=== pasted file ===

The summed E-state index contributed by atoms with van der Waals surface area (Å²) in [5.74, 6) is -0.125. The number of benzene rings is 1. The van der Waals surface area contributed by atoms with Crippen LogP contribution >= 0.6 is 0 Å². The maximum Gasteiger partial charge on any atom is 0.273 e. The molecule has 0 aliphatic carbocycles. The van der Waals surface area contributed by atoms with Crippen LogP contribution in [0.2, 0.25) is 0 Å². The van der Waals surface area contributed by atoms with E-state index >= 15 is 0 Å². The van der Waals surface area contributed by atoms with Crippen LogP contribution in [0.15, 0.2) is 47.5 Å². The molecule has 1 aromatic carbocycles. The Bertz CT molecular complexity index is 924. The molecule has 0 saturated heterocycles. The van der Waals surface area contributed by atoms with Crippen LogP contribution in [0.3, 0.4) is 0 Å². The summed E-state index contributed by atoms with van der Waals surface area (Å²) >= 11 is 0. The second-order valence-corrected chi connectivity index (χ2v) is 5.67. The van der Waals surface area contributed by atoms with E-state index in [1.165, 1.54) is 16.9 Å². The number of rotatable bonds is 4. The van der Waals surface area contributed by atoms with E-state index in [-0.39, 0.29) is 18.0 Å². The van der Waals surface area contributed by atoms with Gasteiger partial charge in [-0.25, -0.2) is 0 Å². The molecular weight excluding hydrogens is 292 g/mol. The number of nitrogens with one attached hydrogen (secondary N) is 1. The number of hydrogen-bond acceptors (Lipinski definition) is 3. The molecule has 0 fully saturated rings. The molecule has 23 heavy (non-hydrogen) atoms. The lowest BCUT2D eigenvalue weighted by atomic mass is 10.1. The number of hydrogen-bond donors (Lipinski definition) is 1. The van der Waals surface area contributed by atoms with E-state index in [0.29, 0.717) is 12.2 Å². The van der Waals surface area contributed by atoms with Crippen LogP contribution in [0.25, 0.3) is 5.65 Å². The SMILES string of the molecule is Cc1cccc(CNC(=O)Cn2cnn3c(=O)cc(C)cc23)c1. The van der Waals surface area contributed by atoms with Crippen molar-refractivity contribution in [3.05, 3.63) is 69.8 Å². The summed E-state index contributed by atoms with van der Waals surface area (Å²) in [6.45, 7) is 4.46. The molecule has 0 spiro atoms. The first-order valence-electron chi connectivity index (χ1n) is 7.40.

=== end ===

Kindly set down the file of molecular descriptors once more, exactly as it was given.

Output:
The summed E-state index contributed by atoms with van der Waals surface area (Å²) in [5.74, 6) is -0.125. The number of benzene rings is 1. The van der Waals surface area contributed by atoms with Crippen LogP contribution >= 0.6 is 0 Å². The maximum Gasteiger partial charge on any atom is 0.273 e. The molecule has 0 aliphatic carbocycles. The van der Waals surface area contributed by atoms with Crippen LogP contribution in [0.2, 0.25) is 0 Å². The van der Waals surface area contributed by atoms with E-state index >= 15 is 0 Å². The van der Waals surface area contributed by atoms with Crippen LogP contribution in [0.15, 0.2) is 47.5 Å². The molecule has 1 aromatic carbocycles. The Bertz CT molecular complexity index is 924. The molecule has 0 saturated heterocycles. The van der Waals surface area contributed by atoms with Crippen LogP contribution in [0.3, 0.4) is 0 Å². The summed E-state index contributed by atoms with van der Waals surface area (Å²) >= 11 is 0. The second-order valence-corrected chi connectivity index (χ2v) is 5.67. The van der Waals surface area contributed by atoms with E-state index in [1.165, 1.54) is 16.9 Å². The number of rotatable bonds is 4. The van der Waals surface area contributed by atoms with E-state index in [-0.39, 0.29) is 18.0 Å². The van der Waals surface area contributed by atoms with Gasteiger partial charge in [-0.25, -0.2) is 0 Å². The molecular weight excluding hydrogens is 292 g/mol. The number of nitrogens with one attached hydrogen (secondary N) is 1. The number of hydrogen-bond acceptors (Lipinski definition) is 3. The molecule has 0 fully saturated rings. The molecule has 23 heavy (non-hydrogen) atoms. The lowest BCUT2D eigenvalue weighted by atomic mass is 10.1. The number of hydrogen-bond donors (Lipinski definition) is 1. The van der Waals surface area contributed by atoms with E-state index in [0.29, 0.717) is 12.2 Å². The van der Waals surface area contributed by atoms with Crippen LogP contribution in [0.25, 0.3) is 5.65 Å². The SMILES string of the molecule is Cc1cccc(CNC(=O)Cn2cnn3c(=O)cc(C)cc23)c1. The van der Waals surface area contributed by atoms with Crippen molar-refractivity contribution in [3.05, 3.63) is 69.8 Å². The summed E-state index contributed by atoms with van der Waals surface area (Å²) in [6.45, 7) is 4.46. The molecule has 0 spiro atoms. The first-order valence-electron chi connectivity index (χ1n) is 7.40.